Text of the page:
How to fight TB, malaria and AMR to meet the SDGs by 2030

Francis  Okoye, CNS Correspondent, Nigeria
[First published in Nigeria politics magazine]
The current plans to fight and put an end to TB, Malaria and AMR By 2030, thereby meeting the SDG goals, seem to be in doubt, and may not become a reality. Health experts gathered together in a webinar organized by Citizen News Service recently to discuss the issue of ‘Are TB, malaria and anti microbial resistance (AMR) declining fast enough to meet SDGS by 2030?’

Experts who contributed to the discussion included Dr. Lucica Ditiu Executive Director, Stop TB Partnership, Dr Tim France, Team Leader for External Communication, Asia Pacific Leaders’ Malaria Alliance (APLMA) and Managing Director Inis Communications, Dr. Anna Nakanwagi Mukwaya, Country Director-Uganda  for International Union against Tuberculosis and Lung Disease (The Union). The moderatos included Ashok Ramsarup-former Senior Programme Producer at South African Broadcasting corporation (SABC )and Shobka Shukla, Managing Editor, Citizen New Service. Although AMR is posing a serious threat to health security globally and is risking losing gains made in fighting many diseases, it is not even mentioned once in SDGs. But there is no way SDGs can be met unless we eliminate AMR.

It is business as usual

The End TB strategy aims to end the global TB epidemic, with targets to reduce TB deaths by 95% and to cut new cases by 90% between 2015 and 2035. It sets interim milestones for 2020, 2025, and 2030. However, it seems very difficult to realize these objectives as it is still business as usual. Current efforts, the experts said, will not end TB by 2035 but by 2182. For the fight against TB to be successful, we need to have integrated health systems; increased investments for improving socio-economic conditions of people; and patient-driven approaches.

The need to eliminate malaria

Malaria has been a health burden for over 50 years. It is proving to be a huge drain on economy, it keeps children out of school and causes serious health concerns as well as deaths. Added to this is the new risk of drug resistant malaria which has already raised its ugly head. Eliminating malaria should be a priority for governments. There is need for political leadership to implement specific programmes to stop malaria by 2030. The good news is that by 2025 some 50% of the regions that are prone to malaria  will be  malaria free.

No meaningful reductions in TB, malaria and AMR

Dr Anna Mukwaya, said that her country, Uganda, is a high burden country for TB and malaria and that HIV is driving TB epidemic in Africa. According to her, in many poor countries, one cannot expect any meaningful reductions in TB and malaria as very often medicine are not available, and health systems are ill equipped to deal with infectious diseases. There is attention on individual diseases but not on strengthening health systems. To reduce incidence of TB, it is important to reduce new HIV infections and provide anti retroviral drugs to all people living with HIV. Rural areas, urban slums and other hard to reach areas, need innovative interventions. Dr Mukwaya said that we need to find men and treat them, as most surveys show that men are often missed by many TB programmes and there is a huge gap between men who come to clinics and those who have the disease.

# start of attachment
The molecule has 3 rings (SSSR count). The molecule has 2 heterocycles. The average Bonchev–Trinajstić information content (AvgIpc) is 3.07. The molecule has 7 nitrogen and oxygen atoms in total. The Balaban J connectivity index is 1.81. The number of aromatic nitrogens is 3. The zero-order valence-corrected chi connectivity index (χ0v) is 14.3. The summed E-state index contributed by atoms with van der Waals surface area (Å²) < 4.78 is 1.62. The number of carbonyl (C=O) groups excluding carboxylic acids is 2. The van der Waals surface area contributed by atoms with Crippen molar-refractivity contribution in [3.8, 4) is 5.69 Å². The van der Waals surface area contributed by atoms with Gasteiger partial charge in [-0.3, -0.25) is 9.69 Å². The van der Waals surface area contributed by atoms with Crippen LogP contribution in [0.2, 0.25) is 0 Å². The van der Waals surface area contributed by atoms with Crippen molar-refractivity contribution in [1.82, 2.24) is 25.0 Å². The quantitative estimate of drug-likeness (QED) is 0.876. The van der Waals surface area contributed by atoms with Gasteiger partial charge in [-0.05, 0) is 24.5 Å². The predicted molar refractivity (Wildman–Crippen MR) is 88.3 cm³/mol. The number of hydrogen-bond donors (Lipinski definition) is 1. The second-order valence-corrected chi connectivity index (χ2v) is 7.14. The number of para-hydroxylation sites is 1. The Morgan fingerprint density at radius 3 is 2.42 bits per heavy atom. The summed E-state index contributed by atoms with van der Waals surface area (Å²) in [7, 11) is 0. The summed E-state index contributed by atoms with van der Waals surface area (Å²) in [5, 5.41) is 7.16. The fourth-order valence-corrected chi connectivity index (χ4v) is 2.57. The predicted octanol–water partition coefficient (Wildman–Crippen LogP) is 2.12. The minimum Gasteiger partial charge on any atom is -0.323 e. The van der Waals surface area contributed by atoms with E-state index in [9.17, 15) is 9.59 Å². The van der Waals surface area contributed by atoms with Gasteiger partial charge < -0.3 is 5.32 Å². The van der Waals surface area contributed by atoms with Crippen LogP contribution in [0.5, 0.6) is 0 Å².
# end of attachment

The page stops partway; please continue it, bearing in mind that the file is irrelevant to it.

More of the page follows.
Multi drug resistant TB (MDR-TB)

According to Dr. Caminero, MDR-TB can be avoided, and cured. In 2014, 9.6 million new cases of all forms of TB were recorded with 1.1 million deaths; while 1.2 million HIV associated TB cases recorded 390,000 deaths. There were 480,000 MDR-TB cases and 190,000 deaths. MDR TB accounts for 3% of all new TB cases. In 2013, 50% of new MDR-TB had never been treated for TB highlighting the importance of transmission and the lack of appropriate infection control measures, particularly at community level. So poor management of drug susceptible TB is the main cause of MDR-TB. It can be avoided by strengthening  national TB programmes with good management of susceptible TB cases. Diagnosing and treating each case of TB and MDR-TB is key to prevent further transmission. Use of the new shortened treatment regimens and incorporating of new drugs can go a long way in dealing with MDR-TB and improve success rates. SDGs are not a new ideology. Countries need to deal with disease control, by being more accountable. They should address market driven mindsets as hardly any concrete efforts from them can be seen as 2017 approaches. There is need for some significant policy changes, including universal health coverage, to get success in the reduction of these diseases worldwide.

Francis  Okoye, Citizen News Service - CNS
September 14, 2016